I’m writing to you from self-imposed Schengen Zone exile. I am sitting in the British home of Helen and Stef Wyman drinking tea while cold rain falls (ceaselessly and endlessly).

Although Helen’s Koppenberg cobbles are in her French home (Instead, I am sitting next to a portrait of Alonso.), it’s still apropos that I reflect on my experience at Koppenbergcross.


I wasn’t prepared for Koppenbergcross to be such an iconic race.

Koppenberg was a huge part of the reason I came to Belgium so early this season. I wanted to race a “climb-y” cyclocross. However, I appreciated Koppenberg more as “the local race,” since living in Oudenaarde, I am but a ten minute spin from the climb.

I’ve always watched the race on television, but the coverage failed to capture the quantity and excitement of fans. In fact, on television, the crowd looks sparse by Belgian standards. It seems the very long course and relatively large geographical area spreads out the fans.

One thing that was different about the Koppenberg were the mattentarten cakes. After last year’s mattentarten bakery visit, I recognize both their regional import and AMAZING taste.

At the Koppenberg, they were selling mattentarten immediately inside the entry gate. The seller’s cart was piled so high with tarts it seemed they might tumble off. How many times I rode by that cart wishing I had money on hand and wasn’t about to race! Frites, burgers, sausages, beer, and really bad coffee make up the culinary options at the average cross. Mattentarten are not the norm!

Mattentarten cakes were on order at the Koppenbergcross. © Corey Coogan Cisek

Mattentarten cakes were on order at the Koppenbergcross. © Corey Coogan Cisek

Having ridden nearly daily through the sleepy village of Melden at the base of the Koppenberg, I was unprepared to see throngs of people coming in by bus on race morning. Conversely, I was not at all surprised to walk by the Cafe Koppenberg and see them serving beer at 9:30 a.m.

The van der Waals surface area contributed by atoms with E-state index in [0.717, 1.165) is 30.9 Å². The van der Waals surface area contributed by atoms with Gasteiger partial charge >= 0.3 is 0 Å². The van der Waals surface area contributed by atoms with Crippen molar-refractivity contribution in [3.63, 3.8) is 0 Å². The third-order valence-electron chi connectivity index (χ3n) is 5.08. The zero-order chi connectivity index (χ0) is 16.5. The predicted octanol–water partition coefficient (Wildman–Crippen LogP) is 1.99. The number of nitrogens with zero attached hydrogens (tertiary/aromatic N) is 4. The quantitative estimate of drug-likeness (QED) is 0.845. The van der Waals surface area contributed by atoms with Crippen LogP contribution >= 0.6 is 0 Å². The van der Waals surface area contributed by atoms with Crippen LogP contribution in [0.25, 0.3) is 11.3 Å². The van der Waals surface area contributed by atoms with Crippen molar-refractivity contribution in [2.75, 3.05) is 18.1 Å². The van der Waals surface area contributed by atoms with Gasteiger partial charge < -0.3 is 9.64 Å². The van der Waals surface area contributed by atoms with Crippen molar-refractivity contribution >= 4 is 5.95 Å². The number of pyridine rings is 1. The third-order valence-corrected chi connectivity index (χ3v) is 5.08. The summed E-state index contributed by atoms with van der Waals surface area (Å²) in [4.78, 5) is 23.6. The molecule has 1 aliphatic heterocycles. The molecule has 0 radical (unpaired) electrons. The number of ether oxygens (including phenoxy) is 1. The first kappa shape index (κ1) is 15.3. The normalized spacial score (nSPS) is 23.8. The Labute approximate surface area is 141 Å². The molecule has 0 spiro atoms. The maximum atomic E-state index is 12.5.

The appreciation of ’cross is strong at Koppenbergcross. When I finished well off the leaders, fans were still banging the boards in appreciation. The feeling was electric. Likewise, the party is strong on the Koppenberg. When we left the venue shortly before dusk, it was clear that some revelers likely wouldn’t stumble down the hill until after nightfall.

I had dreams of doing well at Koppenberg. Those dreams fueled me through a zillion hill repeats at prescribed, seemingly impossible wattages last summer.

Some things are not to be, unfortunately.

It rained for Koppenberg. This is a bit of an anomaly. There was a bit of head-scratching the night before as ChainStay cycling house owner Gregg Germer and the Wymans sought to remember the last time it rained for Koppenberg.

I knew what rain would mean for the cobbles.

Pre-riding is limited at the Koppenberg. I did one lap two days before and one lap the day of. It was the “one and done” approach. The course is simply too taxing to spend a lot of time on.

Pre-ride taught me that there would be lots of technical descending, but only a tiny bit of running, providing conditions held.

Prior to warm-up, I chose my shoes with long mud spikes, knowing the one run could turn to many. At the same time, I reflected for just a moment, wouldn’t it be horrible to run up the cobbles on these?

For me, Koppenberg was effectively “over” shortly after the start lights turned green. There was a crash immediately in front of me just a few pedal strokes into the race. I swerved into the gutter and put a foot down to avoid it. This put me at the back of the field.

I was immediately able to start to pick up positions on the climb, but it was “busy” at the back. Riders were hardly moving within the narrow rideable space. Sure enough, a rider came off in front of me. I managed to carry on for a bit, barely pedaling, nearly track standing, looking for a place to get around. No dice. I was off my bike, on the cobbles, spikes like ice skates.

That sinking feeling when you know your race is over… There is no remounting on the Koppenberg.

Corey Coogan Cisek had to rally after an unfortunate start to the Koppenbergcross. © Philippe Stevens

Corey Coogan Cisek had to rally after an unfortunate start to the Koppenbergcross. © Philippe Stevens

Although it took me a bit to rally, technical descending is truly my favorite. This year’s race was all about line choice. Making on-the-fly line decisions and trying to minimize time spent crossing the fall line brings me back to my alpine skiing days. Remember, Jonathan Page, Amy Dombrowski and Elle Anderson all grew up alpine skiing. It’s not a coincidence.

Oddly, after all those summer hill repeats, the climb proved “easier” than normal. The cobbles were so slippery that one could only pedal as hard as one’s traction allowed. For me, it was a greater struggle to keep traction than to turn the pedals.

Despite my start, I managed to finish on the lead lap. While not the race day I was hoping for, as fans banged the boards, I took a moment to savor the experience. I was finishing the Koppenberg on the lead lap. That’s something I won’t ever forget.